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Biological Warfare in the American Revolution?

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Popular culture has given us the idea that war used to be less vicious and more orderly. I don’t know about you, but when I think of the American Revolution, I can’t help but picture soldiers standing in straight single-file lines on either side of the battlefield waiting for the command to fire. It’s always been depicted as being so proper.

But I recently read a piece in the journal Colonial Williamsburg that opened my eyes to battle tactics during the revolution. In the article "Colonial Germ Warfare", author/historian Harold B. Gill Jr. reveals that there’s "no proof that anyone attempted to spread disease among the enemy troops during the American Revolutionary War, but there is a plenitude of circumstantial evidence."

It turns out the British army may well have been using smallpox as a weapon against the Continental Army.

Smallpox would have been the obvious disease of choice for a redcoat germ warfare campaign. In Europe, the disease was common, and most British troops had already been exposed to it at an early age, and developed antibodies to protect themselves from it. Most American soldiers probably hadn't been exposed to smallpox, though, and wouldn't have developed an immunity.

Washington could have inoculated all his troops, giving them a mild infection and building up their resistance, but that would have laid up all his soldiers for a few days at the same time. Instead, he ordered new recruits who hadn’t been sick with smallpox to get inoculated between training and deployment. This got the army on its feet for the most part, but left gaps in the protection of some veteran troops.

At first, Washington did not seem to believe that the British would turn to biological weapons. While the colonials laid siege to Boston in 1775, the British in the city were busy inoculating their troops. British deserters reported to the Continentals that “‘several persons are to be sent out of Boston ... that have been inoculated with the small-pox’ with the intention of spreading the infection.” According to Gill, both Washington and his aide-de-camp initially thought the reports weren't credible, but Washington quickly changed his mind and wrote to John Hancock a week later when diseased deserters and civilians made their way into his camp.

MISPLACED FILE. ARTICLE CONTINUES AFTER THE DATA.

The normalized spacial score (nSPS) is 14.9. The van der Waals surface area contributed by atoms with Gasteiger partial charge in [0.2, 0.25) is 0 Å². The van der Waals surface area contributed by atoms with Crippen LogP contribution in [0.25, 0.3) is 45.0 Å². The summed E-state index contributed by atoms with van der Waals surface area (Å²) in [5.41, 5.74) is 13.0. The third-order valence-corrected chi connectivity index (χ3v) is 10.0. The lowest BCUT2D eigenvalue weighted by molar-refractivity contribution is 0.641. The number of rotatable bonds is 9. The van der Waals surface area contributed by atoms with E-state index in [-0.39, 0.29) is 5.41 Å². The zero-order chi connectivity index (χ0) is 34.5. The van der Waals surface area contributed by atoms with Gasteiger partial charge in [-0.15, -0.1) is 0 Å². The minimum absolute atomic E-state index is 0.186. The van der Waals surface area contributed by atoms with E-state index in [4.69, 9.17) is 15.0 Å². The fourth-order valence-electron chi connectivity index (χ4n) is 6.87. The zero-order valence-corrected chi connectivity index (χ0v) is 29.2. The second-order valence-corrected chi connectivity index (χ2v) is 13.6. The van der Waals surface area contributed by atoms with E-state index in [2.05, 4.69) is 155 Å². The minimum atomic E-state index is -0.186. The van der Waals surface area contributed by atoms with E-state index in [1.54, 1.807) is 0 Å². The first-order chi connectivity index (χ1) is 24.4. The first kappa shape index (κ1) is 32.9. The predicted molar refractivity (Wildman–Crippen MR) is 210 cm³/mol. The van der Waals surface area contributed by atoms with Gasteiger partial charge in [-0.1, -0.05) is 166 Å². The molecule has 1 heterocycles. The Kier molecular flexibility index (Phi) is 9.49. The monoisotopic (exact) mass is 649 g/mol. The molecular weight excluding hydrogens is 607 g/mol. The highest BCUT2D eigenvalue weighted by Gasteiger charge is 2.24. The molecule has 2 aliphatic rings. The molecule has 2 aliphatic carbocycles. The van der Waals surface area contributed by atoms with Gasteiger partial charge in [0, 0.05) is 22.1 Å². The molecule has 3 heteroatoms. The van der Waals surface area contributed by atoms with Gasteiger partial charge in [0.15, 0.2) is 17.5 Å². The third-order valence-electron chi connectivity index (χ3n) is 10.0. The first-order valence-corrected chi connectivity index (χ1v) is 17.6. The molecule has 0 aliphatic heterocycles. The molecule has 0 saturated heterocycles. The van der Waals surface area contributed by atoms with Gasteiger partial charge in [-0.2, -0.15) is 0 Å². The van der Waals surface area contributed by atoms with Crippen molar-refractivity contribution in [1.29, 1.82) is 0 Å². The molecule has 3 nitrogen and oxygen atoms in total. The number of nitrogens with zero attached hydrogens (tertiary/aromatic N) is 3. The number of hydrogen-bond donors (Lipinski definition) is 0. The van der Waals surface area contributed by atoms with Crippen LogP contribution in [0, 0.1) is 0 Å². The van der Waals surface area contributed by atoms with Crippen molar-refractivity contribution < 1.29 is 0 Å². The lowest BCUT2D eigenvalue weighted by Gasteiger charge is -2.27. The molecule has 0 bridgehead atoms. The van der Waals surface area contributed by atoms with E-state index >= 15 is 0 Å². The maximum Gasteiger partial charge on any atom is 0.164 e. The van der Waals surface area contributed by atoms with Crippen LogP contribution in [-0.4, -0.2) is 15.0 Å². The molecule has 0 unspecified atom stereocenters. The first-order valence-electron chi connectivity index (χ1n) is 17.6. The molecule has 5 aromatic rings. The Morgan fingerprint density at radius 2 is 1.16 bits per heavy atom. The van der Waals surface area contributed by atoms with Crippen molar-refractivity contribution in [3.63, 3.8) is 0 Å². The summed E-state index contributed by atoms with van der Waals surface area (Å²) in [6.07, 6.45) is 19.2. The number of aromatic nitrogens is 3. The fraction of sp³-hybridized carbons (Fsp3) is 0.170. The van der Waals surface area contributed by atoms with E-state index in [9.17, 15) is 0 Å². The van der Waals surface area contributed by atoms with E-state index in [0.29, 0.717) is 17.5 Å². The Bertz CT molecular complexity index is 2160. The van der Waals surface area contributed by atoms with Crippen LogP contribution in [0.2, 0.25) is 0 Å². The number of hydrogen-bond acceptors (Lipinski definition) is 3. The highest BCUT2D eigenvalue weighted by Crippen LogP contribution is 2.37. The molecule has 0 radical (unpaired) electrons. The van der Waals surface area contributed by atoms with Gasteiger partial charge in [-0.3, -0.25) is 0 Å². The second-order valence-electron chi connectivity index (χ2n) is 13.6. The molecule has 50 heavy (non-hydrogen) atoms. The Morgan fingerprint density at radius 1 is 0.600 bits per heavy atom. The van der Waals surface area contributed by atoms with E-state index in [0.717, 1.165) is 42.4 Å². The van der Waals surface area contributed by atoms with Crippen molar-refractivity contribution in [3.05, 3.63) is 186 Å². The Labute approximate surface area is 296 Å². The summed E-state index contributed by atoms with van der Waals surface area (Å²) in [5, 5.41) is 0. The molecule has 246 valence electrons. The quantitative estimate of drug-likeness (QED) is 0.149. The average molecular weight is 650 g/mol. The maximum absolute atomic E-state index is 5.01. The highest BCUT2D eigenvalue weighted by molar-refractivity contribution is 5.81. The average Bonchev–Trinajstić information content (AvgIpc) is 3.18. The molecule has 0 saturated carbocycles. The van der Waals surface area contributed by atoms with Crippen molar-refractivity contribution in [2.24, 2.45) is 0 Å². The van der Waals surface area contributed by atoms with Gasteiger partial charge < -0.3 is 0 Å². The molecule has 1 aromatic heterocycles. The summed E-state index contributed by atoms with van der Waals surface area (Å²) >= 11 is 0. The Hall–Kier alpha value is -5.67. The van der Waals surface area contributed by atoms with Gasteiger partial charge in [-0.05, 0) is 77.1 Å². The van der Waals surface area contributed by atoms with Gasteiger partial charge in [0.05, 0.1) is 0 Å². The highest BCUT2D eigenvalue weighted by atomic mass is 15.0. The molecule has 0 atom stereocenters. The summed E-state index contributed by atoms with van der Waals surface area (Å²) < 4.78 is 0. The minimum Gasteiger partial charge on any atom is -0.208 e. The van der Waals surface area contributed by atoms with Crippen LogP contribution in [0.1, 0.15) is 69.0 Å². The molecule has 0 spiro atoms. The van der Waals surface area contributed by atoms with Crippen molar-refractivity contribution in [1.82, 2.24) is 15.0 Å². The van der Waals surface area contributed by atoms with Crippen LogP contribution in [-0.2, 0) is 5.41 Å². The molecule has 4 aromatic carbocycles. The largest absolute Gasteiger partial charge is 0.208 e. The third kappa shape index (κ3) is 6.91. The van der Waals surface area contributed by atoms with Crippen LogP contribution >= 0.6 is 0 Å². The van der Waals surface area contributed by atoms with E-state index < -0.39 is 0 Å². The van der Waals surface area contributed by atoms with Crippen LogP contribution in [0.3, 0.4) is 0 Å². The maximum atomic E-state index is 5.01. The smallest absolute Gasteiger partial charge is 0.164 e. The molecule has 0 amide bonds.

That same year, the defenders of Quebec reportedly used a similar tactic. As Gill explains:

"It was rumored that General Guy Carleton, British commander in Quebec, sent infected people to the American camp. Thomas Jefferson was convinced the British were responsible for illness in the lines. He later wrote: ‘I have been informed by officers who were on the spot, and whom I believe myself, that this disorder was sent into our army designedly by the commanding officer in Quebec.’ After the defeat at Quebec the American troops gathered at Crown Point, where John Adams found their condition deplorable: ‘Our Army at Crown Point is an object of wretchedness to fill a humane mind with horrour; disgraced, defeated, discontented, diseased, naked, undisciplined, eaten up with vermin; no clothes, beds, blankets, no medicines; no victuals, but salt pork and flour.’"

It wasn’t just the rebel army the British were targeting, either. In one of a few cases of explicit evidence of germ warfare tactics, General Alexander Leslie revealed he had no reservations about infecting civilians. He told General Cornwallis in 1781 that he planned to bring “above 700 Negroes…down the River with the Small Pox,” and send them to various “Rebell Plantations.” Similarly, before Virginia's royal governor fled Norfolk in 1776, he was said to have intentionally infected two of his slaves with smallpox and then released them into the colony to spread the disease.

Atrocity, this reminds us, is not an invention of the modern era. The weapons may have been cruder and a little less effective, but the goals behind them – complete destruction of the enemy, collateral damage be damned – are something we can easily recognize from modern acts of war and terror.